The ski season in many areas got off to a soggy start with an unseasonably warm fall that lingered late, but a barrage of winter weather saved the season.
The 2016-17 ski season benefited from heavy snowfall across many resort areas in December and January, including plenty of powder that drew crowds over the holidays and boosted local economies in mountain resort vacation destinations.
“The holiday period is always, season after season, one of the busiest times,” says Chris Linsmayer, a spokesman for the nonprofit ski resort trade association Colorado Ski Country USA. “The timing of those storms was great.”
And it wasn’t just Colorado. The snows are allowing for an extended skiing season in Lake Tahoe, California, says Thea Hardy, a spokeswoman for Sierra-at-Tahoe resort. “We’re so excited to not just have many days of skiing, but of good quality skiing,” she says.
Here’s a recap of how the 2016-17 season went in terms of snowfall, visitors and economic impact for top ski resort locations across the United States:
One of the country’s top ski destinations, the Aspen, Colorado area, boasts four big ski resorts: Aspen Highlands, Aspen Mountain, Aspen Snowmass and Buttermilk, which draw skiers from all over. After a slow start this year, Aspen experienced a dramatic ski season, with some big snowstorms and “an anticipated January dry spell that wasn’t,” the Aspen Times reported. In January, over 80 inches of snowfall brought snowpack to 180 percent of average. That’s when the ski season took off, says Melissa Wisenbaker, a PR representative for the Aspen Chamber Resort Association. “In January we had powder days one after the next,” she says.
Thanks in part to the snow and special events, tourism took off in Aspen, where lodging occupancy stood at 81.3 percent in January, up 2.5 percent over that month the previous year, according to a survey by the Colorado Hotel and Lodging Association.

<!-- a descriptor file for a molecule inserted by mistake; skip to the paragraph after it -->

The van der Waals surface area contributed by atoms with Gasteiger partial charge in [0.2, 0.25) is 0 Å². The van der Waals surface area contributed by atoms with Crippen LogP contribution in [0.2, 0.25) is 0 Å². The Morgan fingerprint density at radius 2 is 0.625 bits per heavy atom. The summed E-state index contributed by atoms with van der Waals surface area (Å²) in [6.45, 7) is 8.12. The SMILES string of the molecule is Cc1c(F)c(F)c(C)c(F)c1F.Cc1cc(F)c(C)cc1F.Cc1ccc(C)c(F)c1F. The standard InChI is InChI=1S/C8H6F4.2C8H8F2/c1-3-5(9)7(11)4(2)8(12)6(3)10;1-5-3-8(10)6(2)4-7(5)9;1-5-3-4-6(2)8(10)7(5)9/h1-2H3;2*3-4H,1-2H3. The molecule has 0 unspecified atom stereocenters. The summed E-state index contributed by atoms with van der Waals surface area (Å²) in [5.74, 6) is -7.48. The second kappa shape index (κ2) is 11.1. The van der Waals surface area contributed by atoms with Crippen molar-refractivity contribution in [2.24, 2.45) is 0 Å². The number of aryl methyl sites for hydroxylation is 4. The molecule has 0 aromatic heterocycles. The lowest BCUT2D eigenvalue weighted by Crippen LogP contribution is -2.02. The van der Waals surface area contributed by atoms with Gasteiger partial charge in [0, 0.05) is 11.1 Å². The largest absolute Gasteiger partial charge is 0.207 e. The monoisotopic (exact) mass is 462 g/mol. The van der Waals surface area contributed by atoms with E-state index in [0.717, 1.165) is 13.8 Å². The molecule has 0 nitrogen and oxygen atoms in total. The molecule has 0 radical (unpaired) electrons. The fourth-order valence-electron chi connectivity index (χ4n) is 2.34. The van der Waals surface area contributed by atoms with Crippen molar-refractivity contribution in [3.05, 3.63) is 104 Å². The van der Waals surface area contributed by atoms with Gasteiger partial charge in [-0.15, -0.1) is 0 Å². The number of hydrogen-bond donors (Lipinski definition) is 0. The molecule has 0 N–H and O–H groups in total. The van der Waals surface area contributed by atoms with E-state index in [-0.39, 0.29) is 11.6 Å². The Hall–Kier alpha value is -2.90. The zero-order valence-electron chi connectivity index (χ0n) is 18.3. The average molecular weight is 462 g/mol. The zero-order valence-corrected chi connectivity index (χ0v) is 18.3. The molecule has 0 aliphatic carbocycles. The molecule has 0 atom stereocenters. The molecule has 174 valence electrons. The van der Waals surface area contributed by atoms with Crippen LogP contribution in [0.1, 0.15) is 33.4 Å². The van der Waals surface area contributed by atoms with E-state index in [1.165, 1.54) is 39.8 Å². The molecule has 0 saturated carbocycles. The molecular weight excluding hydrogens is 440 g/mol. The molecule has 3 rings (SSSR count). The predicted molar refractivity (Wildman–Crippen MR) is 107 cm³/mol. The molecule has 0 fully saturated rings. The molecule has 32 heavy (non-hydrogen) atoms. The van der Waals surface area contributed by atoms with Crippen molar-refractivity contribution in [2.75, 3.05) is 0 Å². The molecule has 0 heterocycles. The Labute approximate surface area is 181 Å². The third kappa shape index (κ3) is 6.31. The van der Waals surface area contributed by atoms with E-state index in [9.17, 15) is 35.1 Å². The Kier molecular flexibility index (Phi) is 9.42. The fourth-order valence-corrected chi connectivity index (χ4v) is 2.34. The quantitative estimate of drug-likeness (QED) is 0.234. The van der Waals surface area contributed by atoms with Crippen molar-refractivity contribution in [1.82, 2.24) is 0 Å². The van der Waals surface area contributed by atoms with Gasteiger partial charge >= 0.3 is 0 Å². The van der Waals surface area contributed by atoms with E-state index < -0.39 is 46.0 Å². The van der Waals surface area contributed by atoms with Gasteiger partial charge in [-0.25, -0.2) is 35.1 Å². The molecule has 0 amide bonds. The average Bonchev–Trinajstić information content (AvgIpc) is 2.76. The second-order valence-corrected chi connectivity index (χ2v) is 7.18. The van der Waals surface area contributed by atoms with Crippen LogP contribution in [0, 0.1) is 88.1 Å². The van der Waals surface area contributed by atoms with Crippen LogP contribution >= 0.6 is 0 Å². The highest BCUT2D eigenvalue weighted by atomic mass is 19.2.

Then in early March, Aspen received a snowfall of 21 inches of powder in 48 hours and, later in the month, Aspen Snowmass hosted the 2017 Audi FIS Ski World Cup Finals, which drew enormous crowds. It was the first time the finals had been hosted in the United States in 20 years, Linsmayer points out. “It was a really big deal,” he says.
A premier ski area in Southern California, Big Bear Lake offers skiing at both Bear Mountain and Snow Summit, where the ski season shaped up nicely this year.
Big Bear got inundated with snow in January, and in the first half of that month, a single storm dumped over 70 inches, contributing to the “snowiest January on record so far,” Big Bear Mountain Resort reported.
Along with the snow, the resort’s new 3,000-square foot kids’ center – a “one-stop shop for children’s rentals and tickets” – decreased waiting times and made the destination more family friendly.
“We had an extraordinary season,” says Richard Rey, one of the owners of 572 Social Kitchen & Lounge, adding that an early snow and then another right before Christmas “sealed our holiday season.” Then came those loads of snow in January, forcing the restaurant to shut down for a few days, which is very unusual. Did he go skiing on those days? “Heck yeah,” he says. “This is the best snow I’ve seen in 15 years.”
Situated near Teton Village, Wyoming, Jackson Hole boasts steep slopes and plenty of snow, with an average of 450 inches a year. And this season was an epic one, surpassing all the usual snowfall numbers. By mid-March, a record breaking 536 inches of snow had fallen on Jackson Hole, giving the ski resort area “one of the deepest winters in the history of Wyoming’s Jackson Hole Mountain Resort,” First Tracks online ski magazine reported. By late March, that total had hit 544 inches, according to the resort.